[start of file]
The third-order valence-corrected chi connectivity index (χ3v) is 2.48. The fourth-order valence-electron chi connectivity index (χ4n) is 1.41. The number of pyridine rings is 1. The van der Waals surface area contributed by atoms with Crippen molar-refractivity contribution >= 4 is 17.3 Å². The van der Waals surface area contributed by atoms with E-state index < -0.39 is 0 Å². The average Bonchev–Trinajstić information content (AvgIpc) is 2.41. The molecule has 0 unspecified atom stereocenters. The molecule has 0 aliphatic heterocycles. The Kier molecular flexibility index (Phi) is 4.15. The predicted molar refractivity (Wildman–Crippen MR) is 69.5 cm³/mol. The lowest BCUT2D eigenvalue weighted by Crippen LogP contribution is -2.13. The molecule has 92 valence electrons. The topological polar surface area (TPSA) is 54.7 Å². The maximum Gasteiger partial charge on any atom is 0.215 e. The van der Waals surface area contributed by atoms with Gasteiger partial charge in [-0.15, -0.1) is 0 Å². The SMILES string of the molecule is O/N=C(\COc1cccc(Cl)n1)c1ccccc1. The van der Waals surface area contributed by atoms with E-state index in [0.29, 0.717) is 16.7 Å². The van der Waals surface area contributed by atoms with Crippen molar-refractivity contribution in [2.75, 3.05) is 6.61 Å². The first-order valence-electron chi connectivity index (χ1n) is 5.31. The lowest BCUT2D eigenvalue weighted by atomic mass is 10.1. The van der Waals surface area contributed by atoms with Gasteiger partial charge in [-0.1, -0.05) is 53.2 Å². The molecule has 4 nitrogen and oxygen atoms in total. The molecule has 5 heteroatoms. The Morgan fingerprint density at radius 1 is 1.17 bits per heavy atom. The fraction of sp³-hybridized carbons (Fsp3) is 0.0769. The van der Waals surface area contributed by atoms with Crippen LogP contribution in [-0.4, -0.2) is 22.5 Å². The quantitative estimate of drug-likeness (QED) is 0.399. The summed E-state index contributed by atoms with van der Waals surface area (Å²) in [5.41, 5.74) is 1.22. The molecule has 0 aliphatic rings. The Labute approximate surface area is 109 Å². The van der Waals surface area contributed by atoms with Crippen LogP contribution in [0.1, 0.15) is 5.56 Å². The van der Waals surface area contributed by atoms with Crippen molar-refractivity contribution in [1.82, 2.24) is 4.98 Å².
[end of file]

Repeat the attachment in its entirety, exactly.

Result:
The third-order valence-corrected chi connectivity index (χ3v) is 2.48. The fourth-order valence-electron chi connectivity index (χ4n) is 1.41. The number of pyridine rings is 1. The van der Waals surface area contributed by atoms with Crippen molar-refractivity contribution >= 4 is 17.3 Å². The van der Waals surface area contributed by atoms with E-state index < -0.39 is 0 Å². The average Bonchev–Trinajstić information content (AvgIpc) is 2.41. The molecule has 0 unspecified atom stereocenters. The molecule has 0 aliphatic heterocycles. The Kier molecular flexibility index (Phi) is 4.15. The predicted molar refractivity (Wildman–Crippen MR) is 69.5 cm³/mol. The lowest BCUT2D eigenvalue weighted by Crippen LogP contribution is -2.13. The molecule has 92 valence electrons. The topological polar surface area (TPSA) is 54.7 Å². The maximum Gasteiger partial charge on any atom is 0.215 e. The van der Waals surface area contributed by atoms with Gasteiger partial charge in [-0.15, -0.1) is 0 Å². The SMILES string of the molecule is O/N=C(\COc1cccc(Cl)n1)c1ccccc1. The van der Waals surface area contributed by atoms with E-state index in [0.29, 0.717) is 16.7 Å². The van der Waals surface area contributed by atoms with Crippen molar-refractivity contribution in [2.75, 3.05) is 6.61 Å². The first-order valence-electron chi connectivity index (χ1n) is 5.31. The lowest BCUT2D eigenvalue weighted by atomic mass is 10.1. The van der Waals surface area contributed by atoms with Gasteiger partial charge in [-0.1, -0.05) is 53.2 Å². The molecule has 4 nitrogen and oxygen atoms in total. The molecule has 5 heteroatoms. The Morgan fingerprint density at radius 1 is 1.17 bits per heavy atom. The fraction of sp³-hybridized carbons (Fsp3) is 0.0769. The van der Waals surface area contributed by atoms with Crippen LogP contribution in [-0.4, -0.2) is 22.5 Å². The quantitative estimate of drug-likeness (QED) is 0.399. The summed E-state index contributed by atoms with van der Waals surface area (Å²) in [5.41, 5.74) is 1.22. The molecule has 0 aliphatic rings. The Labute approximate surface area is 109 Å². The van der Waals surface area contributed by atoms with Crippen LogP contribution in [0.1, 0.15) is 5.56 Å². The van der Waals surface area contributed by atoms with Crippen molar-refractivity contribution in [1.82, 2.24) is 4.98 Å².